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  • 1/24/2004

Johann Gottlieb Fichte

(5/19/1762- 1/27/1814)

Johann Gottlieb Fichte has significant importance as one of the progenitors ofGermanidealism and as a follower ofKant.
Fichte believed that Kant was mistaken to argue for the existence ofnoumena, of things as they are, not just as they are perceived through thecategories of humanreason. Fichte saw the rigorous andsystematic separation of "things as they are" (noumena) and things "as they appear to be" (phenomena) as an invitation toskepticism.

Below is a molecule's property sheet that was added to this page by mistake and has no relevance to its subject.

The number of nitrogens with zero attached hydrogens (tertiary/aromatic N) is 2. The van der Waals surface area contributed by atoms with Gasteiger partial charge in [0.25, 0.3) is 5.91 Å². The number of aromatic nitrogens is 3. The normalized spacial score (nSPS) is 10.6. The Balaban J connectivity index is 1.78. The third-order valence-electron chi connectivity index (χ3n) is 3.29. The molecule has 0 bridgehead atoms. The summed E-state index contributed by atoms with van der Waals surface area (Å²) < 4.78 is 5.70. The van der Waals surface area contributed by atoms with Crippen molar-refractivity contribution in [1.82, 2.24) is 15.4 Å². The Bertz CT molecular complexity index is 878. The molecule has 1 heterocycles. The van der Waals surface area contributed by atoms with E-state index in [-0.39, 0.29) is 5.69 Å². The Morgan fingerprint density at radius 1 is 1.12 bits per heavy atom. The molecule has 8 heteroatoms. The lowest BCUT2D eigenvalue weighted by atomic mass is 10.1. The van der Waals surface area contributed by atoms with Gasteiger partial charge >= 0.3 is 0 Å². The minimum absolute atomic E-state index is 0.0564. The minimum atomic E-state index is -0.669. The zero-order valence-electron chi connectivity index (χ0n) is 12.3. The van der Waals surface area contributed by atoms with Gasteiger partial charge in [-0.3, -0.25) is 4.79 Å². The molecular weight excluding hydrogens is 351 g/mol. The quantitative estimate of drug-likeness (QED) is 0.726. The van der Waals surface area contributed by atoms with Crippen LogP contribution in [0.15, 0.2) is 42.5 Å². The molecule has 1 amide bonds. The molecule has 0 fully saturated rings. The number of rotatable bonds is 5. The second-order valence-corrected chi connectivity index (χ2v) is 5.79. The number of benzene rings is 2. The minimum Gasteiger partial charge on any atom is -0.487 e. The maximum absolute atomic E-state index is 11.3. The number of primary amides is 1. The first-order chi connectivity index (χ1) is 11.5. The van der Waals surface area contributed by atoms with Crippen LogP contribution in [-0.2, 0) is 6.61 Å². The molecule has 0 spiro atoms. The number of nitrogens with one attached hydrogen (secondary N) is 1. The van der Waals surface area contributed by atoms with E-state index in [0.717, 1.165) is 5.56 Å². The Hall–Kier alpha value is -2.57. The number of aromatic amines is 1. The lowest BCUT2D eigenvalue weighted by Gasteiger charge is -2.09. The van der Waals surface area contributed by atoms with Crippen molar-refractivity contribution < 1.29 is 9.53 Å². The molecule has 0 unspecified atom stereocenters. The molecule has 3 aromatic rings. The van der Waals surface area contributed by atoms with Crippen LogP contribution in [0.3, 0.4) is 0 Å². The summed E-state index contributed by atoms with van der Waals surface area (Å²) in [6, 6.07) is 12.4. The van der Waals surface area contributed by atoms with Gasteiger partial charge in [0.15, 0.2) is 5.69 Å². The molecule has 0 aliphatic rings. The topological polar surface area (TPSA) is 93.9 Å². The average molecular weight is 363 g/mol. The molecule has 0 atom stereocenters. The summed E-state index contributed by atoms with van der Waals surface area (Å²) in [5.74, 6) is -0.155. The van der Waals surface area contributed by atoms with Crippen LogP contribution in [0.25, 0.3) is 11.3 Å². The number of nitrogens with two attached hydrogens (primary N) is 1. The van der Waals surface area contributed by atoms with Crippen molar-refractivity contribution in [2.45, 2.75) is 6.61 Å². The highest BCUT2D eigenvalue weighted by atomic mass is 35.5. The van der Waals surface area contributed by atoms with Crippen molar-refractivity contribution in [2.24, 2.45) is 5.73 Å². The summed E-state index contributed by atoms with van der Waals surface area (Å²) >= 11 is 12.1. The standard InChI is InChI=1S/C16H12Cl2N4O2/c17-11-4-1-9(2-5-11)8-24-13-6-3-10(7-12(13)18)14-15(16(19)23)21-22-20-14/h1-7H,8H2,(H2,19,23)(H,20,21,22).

Rather than invite such skepticism, Fichte made theradical suggestion that we should throw out the notion that there is a noumenal world and instead accept the fact thatconsciousness is not grounded in a so called "real world." In fact, Fichte is famous for originating the argument that consciousness is not grounded inanything outside of itself. This notion eventually becomes the defining characteristic ofGerman Idealism and is thus essential tounderstanding the philosophy ofHegel, andArthur Schopenhauer, though they both reject Fichte's notion that human consciousness is itself sufficient ground forexperience, and therefore postulate another "absolute" consciousness.
His sonImmanuel Hermann Fichte was also aphilosopher.

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